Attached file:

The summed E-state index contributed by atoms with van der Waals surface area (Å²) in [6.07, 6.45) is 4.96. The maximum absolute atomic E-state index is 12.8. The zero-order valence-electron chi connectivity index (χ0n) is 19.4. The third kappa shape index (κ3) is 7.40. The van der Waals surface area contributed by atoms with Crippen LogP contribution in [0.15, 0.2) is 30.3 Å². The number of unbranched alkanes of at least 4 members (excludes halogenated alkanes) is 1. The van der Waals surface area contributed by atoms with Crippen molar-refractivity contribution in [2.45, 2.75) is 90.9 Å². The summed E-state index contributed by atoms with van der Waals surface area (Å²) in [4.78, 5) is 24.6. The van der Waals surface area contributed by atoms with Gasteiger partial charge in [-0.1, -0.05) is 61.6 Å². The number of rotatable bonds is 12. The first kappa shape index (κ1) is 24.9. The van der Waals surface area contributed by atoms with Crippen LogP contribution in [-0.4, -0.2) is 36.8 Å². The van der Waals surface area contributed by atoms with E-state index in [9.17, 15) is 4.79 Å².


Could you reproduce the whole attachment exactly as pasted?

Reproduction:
The summed E-state index contributed by atoms with van der Waals surface area (Å²) in [6.07, 6.45) is 4.96. The maximum absolute atomic E-state index is 12.8. The zero-order valence-electron chi connectivity index (χ0n) is 19.4. The third kappa shape index (κ3) is 7.40. The van der Waals surface area contributed by atoms with Crippen LogP contribution in [0.15, 0.2) is 30.3 Å². The number of unbranched alkanes of at least 4 members (excludes halogenated alkanes) is 1. The van der Waals surface area contributed by atoms with Crippen molar-refractivity contribution in [2.45, 2.75) is 90.9 Å². The summed E-state index contributed by atoms with van der Waals surface area (Å²) in [4.78, 5) is 24.6. The van der Waals surface area contributed by atoms with Gasteiger partial charge in [-0.1, -0.05) is 61.6 Å². The number of rotatable bonds is 12. The first kappa shape index (κ1) is 24.9. The van der Waals surface area contributed by atoms with Crippen LogP contribution in [-0.4, -0.2) is 36.8 Å². The van der Waals surface area contributed by atoms with E-state index in [9.17, 15) is 4.79 Å².